Haider is a 2014 crime drama directed by Vishal Bharadwaj, written by Basharat Peer and Vishal Bharadwaj and stars Tabu, Shahid Kapoor, Shraddha Kapoor, Narendra Jha and Kay Kay Menon. The film is an adaptation of good ol’ Billy Shake’s Hamlet set in the tumultuous land of Kashmir.
People familiar with the work of Vishal Bharadwaj might know of his two previous and highly acclaimed adaptations of Shakespeare’s works in Omkara (Othello) and Maqbool (Macbeth). Haider might not scale those lofty heights but works as an intense piece of commentary about the plight of Kashmir as a state and slowly trickles the intensity and hopelessness onto its characters.
What caught my eye more than the performances, look, detailing and the music was the deft uncompromising look at the delightfully fantastic but unforgiving state of Kashmir in the mid-90s. I had a vague amount of understanding about the tense, almost war-like situation plaguing the state of Kashmir during my childhood. As I grew up and grew to relate with the gravity of the situation, I asked myself about how I felt about the whole ordeal one too many times.
Even though I hate to make this review political, I have to contend with the fact that I will never understand what it feels like to live in a part of the world which exists in constant fear or terror attacks and has to watch tanks and armored military vehicles go by. I am not smart or politically astute enough pass judgment about the matter but what I can say is that this film comes so close to showing the essence of such a world.
The music/songs in the film complement the backdrop with perfect harmony. From singing about the Jhelum river and all that it sees to the morbidly hilarious song with 3 old men and a young boy digging graves in the snow, every bit of melody is deliberately put in the film to convey the overarching theme of the film which somehow expands on one of Shakespeare’s most enduring works. But, this, in turn, brings me to my biggest gripe with the film overall.
The film is handicapped by the weight of its ambition. This film is long and I really do mean long. It slows itself down severely during the first act as it goes about establishing its main characters. Apart from an admittedly horrifying scene involving Haider’s father, the film has little to offer in terms of excitement. This slowly but surely trickles down into other sections of the film as there are moments, no matter how brief, of consummate boredom and lethargy. The rollicking good time a Vishal Bharadwaj joint usually produces is substituted by deliberate storytelling and that leads to a few flat scenes and a lot of lost potential.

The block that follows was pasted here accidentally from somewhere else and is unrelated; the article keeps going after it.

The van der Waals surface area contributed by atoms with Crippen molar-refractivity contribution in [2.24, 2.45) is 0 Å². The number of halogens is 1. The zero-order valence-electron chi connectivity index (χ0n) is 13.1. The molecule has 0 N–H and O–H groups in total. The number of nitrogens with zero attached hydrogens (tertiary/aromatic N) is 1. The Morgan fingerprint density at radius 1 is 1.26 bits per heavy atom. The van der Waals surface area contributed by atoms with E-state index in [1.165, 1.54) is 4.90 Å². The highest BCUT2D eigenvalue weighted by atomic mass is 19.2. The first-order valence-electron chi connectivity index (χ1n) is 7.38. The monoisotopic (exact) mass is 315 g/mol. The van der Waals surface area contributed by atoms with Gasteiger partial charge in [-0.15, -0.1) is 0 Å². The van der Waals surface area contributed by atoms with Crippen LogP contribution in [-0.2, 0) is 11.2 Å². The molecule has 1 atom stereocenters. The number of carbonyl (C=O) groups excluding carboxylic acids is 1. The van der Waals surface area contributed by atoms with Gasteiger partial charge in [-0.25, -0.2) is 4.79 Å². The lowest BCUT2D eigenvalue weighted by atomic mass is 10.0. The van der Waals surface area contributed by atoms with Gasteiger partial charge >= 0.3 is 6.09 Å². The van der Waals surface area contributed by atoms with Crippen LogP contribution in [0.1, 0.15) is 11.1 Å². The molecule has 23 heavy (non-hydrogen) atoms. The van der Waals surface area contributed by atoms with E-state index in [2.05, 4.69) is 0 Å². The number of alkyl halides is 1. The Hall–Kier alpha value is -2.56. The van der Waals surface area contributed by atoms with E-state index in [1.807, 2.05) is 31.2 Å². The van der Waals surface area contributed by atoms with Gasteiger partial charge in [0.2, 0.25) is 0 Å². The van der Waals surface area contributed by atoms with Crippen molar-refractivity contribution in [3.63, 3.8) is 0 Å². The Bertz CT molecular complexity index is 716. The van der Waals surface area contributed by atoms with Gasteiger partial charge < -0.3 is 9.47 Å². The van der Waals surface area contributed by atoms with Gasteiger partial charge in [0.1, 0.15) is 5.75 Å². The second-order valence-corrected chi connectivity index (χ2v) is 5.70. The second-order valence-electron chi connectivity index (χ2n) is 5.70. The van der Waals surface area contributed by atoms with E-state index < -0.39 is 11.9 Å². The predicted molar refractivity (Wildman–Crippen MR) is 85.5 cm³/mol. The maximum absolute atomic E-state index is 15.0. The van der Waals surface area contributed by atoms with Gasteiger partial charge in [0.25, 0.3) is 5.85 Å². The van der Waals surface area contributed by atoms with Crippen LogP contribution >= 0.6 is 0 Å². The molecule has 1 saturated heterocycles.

The cast of characters is perfect. Shahid Kapoor works brilliantly as the sullen son and as the deranged looney. His best work comes with, maybe the best filmmaker he has worked with. Kay Kay Menon is infallible as always. Shraddha Kapoor is tolerable, amazingly. Irrfan Khan shoots a syringe of adrenaline into the film with his introduction (keep an ear open for his incredible theme music). My favorite from this band of morally gray misfits has to be Tabu’s Ghazala. If there was one actress who could convince me of being able to incite an Oedipus Complex, it was going to be her. The subtlety in portraying such a morally ambiguous character deserves praise and I will rightfully shower her with it. I would dare not say much else because it is a performance that deserves one’s undivided attention.
Haider might not be the best from the Vishal Bharadwaj catalog but it is a worthy effort that demands one’s attention. His manic intensity is lopped off, but for a few sequences, and it took a chunk of my investment away from it. That being said, I’d rewatch it as a research piece on how to dole out social commentary while being impartial to all sides involved.